David Parer

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David Parer, winner of best cinematography in a documentary, AACTA awards 2011.

David Parer is an award-winning Australian natural history film maker.

Parer was conscripted into the Australian Army to go to the Vietnam War in 1970, but he entered a Masters program to study physics in the Antarctic. Parer spent the summers of 1970 and 1972 in Antarctica studying cosmic rays at Mawson Base. While there he filmed his first documentary. David subsequently joined the Australian Broadcasting Corporation ABC Natural History Unit making wildlife films. He met his wife and fellow film maker, Elizabeth Parer-Cook, in 1977.


David and Elizabeth's films have won over 130 Australian and international awards including the Golden Panda at Wildscreen twice and three Emmy's.[1]

He was awarded Golden Panda from Wildscreen (known as the green Oscars) for:

Wolves of the Sea, Gold Panda for Best Film at Wildscreen 1994
Mysteries of the Ocean Wanderers, Gold Panda Best Cinematography Wildscreen 1994
Dragons of Galapagos, Gold Panda Wildscreen 1998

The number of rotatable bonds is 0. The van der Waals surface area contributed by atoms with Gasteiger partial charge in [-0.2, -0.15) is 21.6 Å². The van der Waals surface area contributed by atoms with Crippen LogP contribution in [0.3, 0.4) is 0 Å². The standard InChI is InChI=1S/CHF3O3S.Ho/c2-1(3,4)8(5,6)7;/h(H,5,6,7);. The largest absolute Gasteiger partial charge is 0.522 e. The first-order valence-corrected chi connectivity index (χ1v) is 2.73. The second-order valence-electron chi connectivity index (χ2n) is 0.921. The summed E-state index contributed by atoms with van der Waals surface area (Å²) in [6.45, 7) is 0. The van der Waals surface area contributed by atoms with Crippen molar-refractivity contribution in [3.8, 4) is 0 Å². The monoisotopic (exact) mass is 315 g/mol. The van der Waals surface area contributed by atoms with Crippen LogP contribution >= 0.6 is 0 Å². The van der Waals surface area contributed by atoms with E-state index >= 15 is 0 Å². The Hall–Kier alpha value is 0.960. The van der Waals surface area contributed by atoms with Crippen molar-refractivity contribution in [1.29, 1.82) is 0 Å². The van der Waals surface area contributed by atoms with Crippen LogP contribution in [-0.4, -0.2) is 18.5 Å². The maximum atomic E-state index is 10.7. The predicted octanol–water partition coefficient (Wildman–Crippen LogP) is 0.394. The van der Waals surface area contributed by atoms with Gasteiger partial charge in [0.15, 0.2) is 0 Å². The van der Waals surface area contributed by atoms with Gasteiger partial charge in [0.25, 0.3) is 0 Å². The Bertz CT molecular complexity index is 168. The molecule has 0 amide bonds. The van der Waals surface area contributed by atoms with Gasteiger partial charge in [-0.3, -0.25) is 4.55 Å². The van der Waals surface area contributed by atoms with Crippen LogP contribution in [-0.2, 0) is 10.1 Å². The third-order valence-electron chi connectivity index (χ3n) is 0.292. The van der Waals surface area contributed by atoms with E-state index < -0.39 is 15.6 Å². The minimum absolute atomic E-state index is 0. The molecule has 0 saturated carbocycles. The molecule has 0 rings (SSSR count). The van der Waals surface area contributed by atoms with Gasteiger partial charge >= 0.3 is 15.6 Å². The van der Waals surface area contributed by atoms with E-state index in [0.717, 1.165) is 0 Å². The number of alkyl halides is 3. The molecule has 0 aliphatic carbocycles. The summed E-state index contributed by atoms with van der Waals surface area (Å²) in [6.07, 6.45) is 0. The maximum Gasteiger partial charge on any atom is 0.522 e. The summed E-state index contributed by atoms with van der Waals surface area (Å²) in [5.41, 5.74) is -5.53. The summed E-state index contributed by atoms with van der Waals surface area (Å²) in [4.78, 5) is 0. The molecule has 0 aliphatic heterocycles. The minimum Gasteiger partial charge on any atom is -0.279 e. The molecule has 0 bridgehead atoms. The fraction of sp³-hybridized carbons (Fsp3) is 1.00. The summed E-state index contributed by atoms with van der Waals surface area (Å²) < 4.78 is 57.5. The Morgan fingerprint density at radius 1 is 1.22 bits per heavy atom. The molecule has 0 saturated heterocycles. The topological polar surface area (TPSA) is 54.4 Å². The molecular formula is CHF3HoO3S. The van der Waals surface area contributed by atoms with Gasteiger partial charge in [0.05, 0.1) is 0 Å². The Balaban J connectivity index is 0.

He has been awarded the AFI award for the best cinematography for a non-feature film four times, for :

Edge of the Cold, 1978
Bird of the Thunder Woman, 1980
Dragons of Galapagos, 1998
Island of the Vampire Birds, 1999

His other work as a cinematographer and producer includes:

Douglas Mawson: The Survivor, 1983
The Frozen World, 1984
Nature of Australia: A Portrait of the Island Continent: A Separate Creation, 1988
Killer Whales: Wolves of the Sea, 1993
Platypus: World's Strangest Animal, 2003
Terrors of Tasmania, 2004
Australia: Land of Parrots, 2008
Out of the Ashes, 2011

Many of David's documentaries have been narrated by noted naturalist David Attenborough.

David received an Honorary Doctor of Science at Monash University, Melbourne in 1989.[2]

David gained legend status at St Patrick's College Old Collegians' Association. He attended college there from 1962 to 1964.[3]

His uncle was the renowned Academy Award-winning war cinematographer, Damien Peter Parer, who filmed Kokoda Front Line in 1944 in Papua New Guinea.


  1. ^ "David Parer ACS - Australian Cinematographers Society". www.cinematographer.org.au. Retrieved 2017-02-21. 
  2. ^ Crompton, Richard (1989-01-01). "Honorary Doctor of Science David Parer (right) with brother Michael". Item held by Monash Univeristiy Archives. Retrieved 2017-02-21. 
  3. ^ Media, Australian Community Media - Fairfax (2016-03-11). "Legend status for filmmaker". The Courier. Retrieved 2017-02-21.